Hell Razor - Free flight power model. Originally designed in 1939 as a FF model, this here is a modern re-drawing of the plan (still by Walt Musciano) from 1983, that also shows optional radio control installation. This article is part 2 of 2, see The Answer (oz625) pages for the first part.
Quote: - "MURRAY/RITZ single-contour wings were discussed in Part 1 which appeared in last month's issue. Also presented was a construction drawing of Gordon 'Scotty' Murray's The Answer model design of 1938 which used his single-contour wing. Models fitted with Murray/Ritz wings had such a slow gliding speed with a low rate of sink that it seemed they would never return to earth! Yet, because of the exceptional drag created by the single-contour wing, the climb was not spectacular... as one who worked wilh Gordon Murray, such as helping with the drafting of single-contour wing designs, I began experimenting in early 1939 with variations of Murray/Ritz wing-fitted designs in an effort to improve the climb.
Design considerations consisted of lowering the thrust line so the nose would tend to rise under power, using a lifting airfoil in the stabilizer not only to increase the effective lilting area but to provide a force to counteract and keep the effect of the lower thrust line under control, and increased incidence angle to reduce the undercamber turbulence. The lifting tail shifted the center of lift aft and resulted in relocating the wing forward, which increased the distance between the wing and the stabilizer. The basic Murray-Ritz single-contour wing was used as well as the basic plan-form of Scotty Murray's The Answer design tail surfaces. To match the simplicity of the wing, a crutch-type modified diamond-section fuselage was selected: possibly one of ihe first examples of crutch construction. To top it all off, we also took advantage of the flexible Murray/Ritz wing and incorporated elliptical dihedral into our model. The stabilizer was located below the thrust line to keep clear of the wing-created turbulence...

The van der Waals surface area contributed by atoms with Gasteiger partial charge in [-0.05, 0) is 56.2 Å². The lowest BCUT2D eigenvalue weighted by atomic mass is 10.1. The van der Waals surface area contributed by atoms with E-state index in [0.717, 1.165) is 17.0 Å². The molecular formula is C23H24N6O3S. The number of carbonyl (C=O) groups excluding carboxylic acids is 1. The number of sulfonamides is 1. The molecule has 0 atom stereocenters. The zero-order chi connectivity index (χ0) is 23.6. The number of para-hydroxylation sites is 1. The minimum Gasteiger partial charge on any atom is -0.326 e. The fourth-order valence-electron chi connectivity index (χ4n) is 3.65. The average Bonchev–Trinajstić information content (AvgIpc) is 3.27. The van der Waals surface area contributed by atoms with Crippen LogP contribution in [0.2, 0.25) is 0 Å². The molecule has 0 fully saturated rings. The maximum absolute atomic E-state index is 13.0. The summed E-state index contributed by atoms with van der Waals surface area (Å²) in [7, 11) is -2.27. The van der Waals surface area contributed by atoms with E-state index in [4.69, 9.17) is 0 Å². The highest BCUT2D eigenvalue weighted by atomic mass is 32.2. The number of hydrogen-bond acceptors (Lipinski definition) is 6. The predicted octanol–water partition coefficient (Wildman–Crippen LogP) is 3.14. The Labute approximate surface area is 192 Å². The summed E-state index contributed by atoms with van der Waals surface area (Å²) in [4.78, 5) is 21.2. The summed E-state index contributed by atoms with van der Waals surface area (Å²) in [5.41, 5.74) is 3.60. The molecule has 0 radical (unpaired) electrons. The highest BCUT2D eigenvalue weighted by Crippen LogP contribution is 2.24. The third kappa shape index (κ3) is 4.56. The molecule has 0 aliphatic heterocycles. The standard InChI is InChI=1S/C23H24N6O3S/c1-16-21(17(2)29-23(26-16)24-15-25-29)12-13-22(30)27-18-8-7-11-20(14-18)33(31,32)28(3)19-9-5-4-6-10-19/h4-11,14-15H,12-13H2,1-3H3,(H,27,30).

As engines increased in power and more interest focused on the climbing ability, models assumed a sleeper climbing angle with very sharp banks. This revised the CLA thinking because now the models tended to slip into the center of the climbing circle and the CLA began to climb higher and higher. A high CLA was selected for our Hell Razor for stability during high angle of attack spiral climbing. The performance of our model exhibited a more spectacular climb. Instead of smooth, flat climb, the model 'corkscrewed' upward in a sharp bank and seemed to gain more altitude during the engine run...
In the late summer of 1939 the prototype model was lost overhead in a gliding session which lasted over eight minutes. Like most modelers, I had a multitude of projects underway and never did get around to building a replacement. World War II slowed modeling activities to a virtual halt and the project was all but forgotten.
'Hell Razor' is a name that sort of evolved at the flying field. A new design always attracted attention, whether it be Schoenbrun's Rocketeer (oz1083) or Schulman's Skyrocket (oz7435) and when my model made its its debut on the field, someone remarked on its 'lean and hungry' appearance and that it was like a razor. The name stuck and we added 'Hell' to make it a pun to sound like 'Hell Raiser'.
Our model is the epitome of simplicity with light yet rugged construction. The fuselage construction begins with the crutch which is the primary strength member, supporting and aligning the engine, wing, and tail..."
Mary, As promised in answer to inquiry, this is "part 2" of Answer (OZ 625) article. Hell Razor, MAN, August 1983.
Note: If this plan seems sketchy on detail for the wing parts, that is because the wing (and horizontal tail parts) used in this design are copies of and taken directly from The Answer (oz625) plan, as mentioned in the article text.
Direct submission to Outerzone.
Article pages, thanks to RFJ.
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